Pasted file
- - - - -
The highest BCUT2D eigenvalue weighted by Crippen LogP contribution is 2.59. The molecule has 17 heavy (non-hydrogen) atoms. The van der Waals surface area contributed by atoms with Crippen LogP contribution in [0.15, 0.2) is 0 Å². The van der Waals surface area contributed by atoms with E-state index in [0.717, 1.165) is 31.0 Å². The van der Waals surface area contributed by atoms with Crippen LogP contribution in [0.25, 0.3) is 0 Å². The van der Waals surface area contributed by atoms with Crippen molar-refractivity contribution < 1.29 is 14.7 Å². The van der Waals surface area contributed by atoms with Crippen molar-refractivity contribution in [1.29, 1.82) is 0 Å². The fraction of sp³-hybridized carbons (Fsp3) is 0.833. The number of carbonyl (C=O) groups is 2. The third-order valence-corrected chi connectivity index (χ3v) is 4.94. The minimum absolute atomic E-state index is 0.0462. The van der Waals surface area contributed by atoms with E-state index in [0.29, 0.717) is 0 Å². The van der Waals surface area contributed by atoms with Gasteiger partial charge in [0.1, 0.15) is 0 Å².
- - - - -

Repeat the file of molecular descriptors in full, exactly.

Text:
The highest BCUT2D eigenvalue weighted by Crippen LogP contribution is 2.59. The molecule has 17 heavy (non-hydrogen) atoms. The van der Waals surface area contributed by atoms with Crippen LogP contribution in [0.15, 0.2) is 0 Å². The van der Waals surface area contributed by atoms with E-state index in [0.717, 1.165) is 31.0 Å². The van der Waals surface area contributed by atoms with Crippen LogP contribution in [0.25, 0.3) is 0 Å². The van der Waals surface area contributed by atoms with Crippen molar-refractivity contribution < 1.29 is 14.7 Å². The van der Waals surface area contributed by atoms with Crippen molar-refractivity contribution in [1.29, 1.82) is 0 Å². The fraction of sp³-hybridized carbons (Fsp3) is 0.833. The number of carbonyl (C=O) groups is 2. The third-order valence-corrected chi connectivity index (χ3v) is 4.94. The minimum absolute atomic E-state index is 0.0462. The van der Waals surface area contributed by atoms with E-state index in [0.29, 0.717) is 0 Å². The van der Waals surface area contributed by atoms with Gasteiger partial charge in [0.1, 0.15) is 0 Å².